"Out beyond ideas of right doing and wrong doing there is a field. I'll meet you there."Hung on the wall in my home library, this first line from a 13th century poem by Rumi has quietly inspired me with its sheer beauty and only recently has taken on a new life for me. It's hard to explain how this has come about and what that new life feels like. It's part having met with inspiring people, part meditation, part simply the journey I am on. What really matters is that I've had an overwhelming feeling about the importance of humanity and, on an individual level, our ability to see what we have in common with other people rather than what makes us different. At a core level that commonality is simply our humanity.
I've noticed the language of our culture has become increasingly divisive. (Or perhaps I've only become more aware?) People despise others based only on differences and how those differences make enemies.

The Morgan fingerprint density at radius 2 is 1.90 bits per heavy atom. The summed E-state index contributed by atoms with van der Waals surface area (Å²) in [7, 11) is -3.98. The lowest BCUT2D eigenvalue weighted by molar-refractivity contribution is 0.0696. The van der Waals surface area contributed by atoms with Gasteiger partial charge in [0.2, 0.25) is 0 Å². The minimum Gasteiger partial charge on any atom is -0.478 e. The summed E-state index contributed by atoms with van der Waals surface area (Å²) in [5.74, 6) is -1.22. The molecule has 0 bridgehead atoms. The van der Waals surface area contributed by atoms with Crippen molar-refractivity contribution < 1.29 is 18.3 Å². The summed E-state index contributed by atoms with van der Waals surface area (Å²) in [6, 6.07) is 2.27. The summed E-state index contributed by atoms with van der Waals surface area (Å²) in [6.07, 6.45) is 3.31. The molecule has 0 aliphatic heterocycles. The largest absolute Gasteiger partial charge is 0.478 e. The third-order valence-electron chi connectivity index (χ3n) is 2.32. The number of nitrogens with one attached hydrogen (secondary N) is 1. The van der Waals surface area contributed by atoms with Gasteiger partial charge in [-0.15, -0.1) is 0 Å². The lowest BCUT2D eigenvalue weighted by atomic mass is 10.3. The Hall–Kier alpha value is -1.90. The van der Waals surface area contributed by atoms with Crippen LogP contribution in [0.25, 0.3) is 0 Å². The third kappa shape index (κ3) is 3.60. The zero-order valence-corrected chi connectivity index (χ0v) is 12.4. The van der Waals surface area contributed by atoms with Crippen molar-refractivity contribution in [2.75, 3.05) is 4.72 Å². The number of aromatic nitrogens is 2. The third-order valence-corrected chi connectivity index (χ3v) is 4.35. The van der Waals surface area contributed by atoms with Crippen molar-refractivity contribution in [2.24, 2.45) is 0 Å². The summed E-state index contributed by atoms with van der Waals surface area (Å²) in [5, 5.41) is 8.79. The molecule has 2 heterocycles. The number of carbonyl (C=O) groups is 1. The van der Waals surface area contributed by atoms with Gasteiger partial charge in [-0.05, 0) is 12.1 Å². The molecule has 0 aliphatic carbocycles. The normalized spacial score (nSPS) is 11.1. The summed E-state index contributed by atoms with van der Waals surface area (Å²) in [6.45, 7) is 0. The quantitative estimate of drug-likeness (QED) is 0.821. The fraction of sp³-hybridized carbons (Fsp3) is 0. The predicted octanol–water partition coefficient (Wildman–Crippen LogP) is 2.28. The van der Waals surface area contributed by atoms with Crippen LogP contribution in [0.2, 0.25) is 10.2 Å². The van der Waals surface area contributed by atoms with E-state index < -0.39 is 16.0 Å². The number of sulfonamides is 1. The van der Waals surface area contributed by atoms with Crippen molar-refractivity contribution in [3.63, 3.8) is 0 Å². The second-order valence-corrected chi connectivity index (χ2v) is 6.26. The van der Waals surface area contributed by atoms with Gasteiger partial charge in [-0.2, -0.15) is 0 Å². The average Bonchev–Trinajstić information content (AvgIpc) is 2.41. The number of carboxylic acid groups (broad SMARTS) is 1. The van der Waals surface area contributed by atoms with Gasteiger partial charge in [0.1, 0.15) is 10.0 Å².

I believe that if you put away those differences and look into the eyes and heart of your fellow human being, you'll find much in common to celebrate. You'll find love and compassion. That seems like a pretty good platform for dialog and peace.
The whole poem (interpreted into English) says:
Out beyond ideas of right doing and wrong doing,
there is a field. I'll meet you there.
When the soul lies down in that grass,
the world is too full to talk about.
Ideas, language, even the phrase each other
doesn't make any sense.
(from Essential Rumi by Coleman Barks)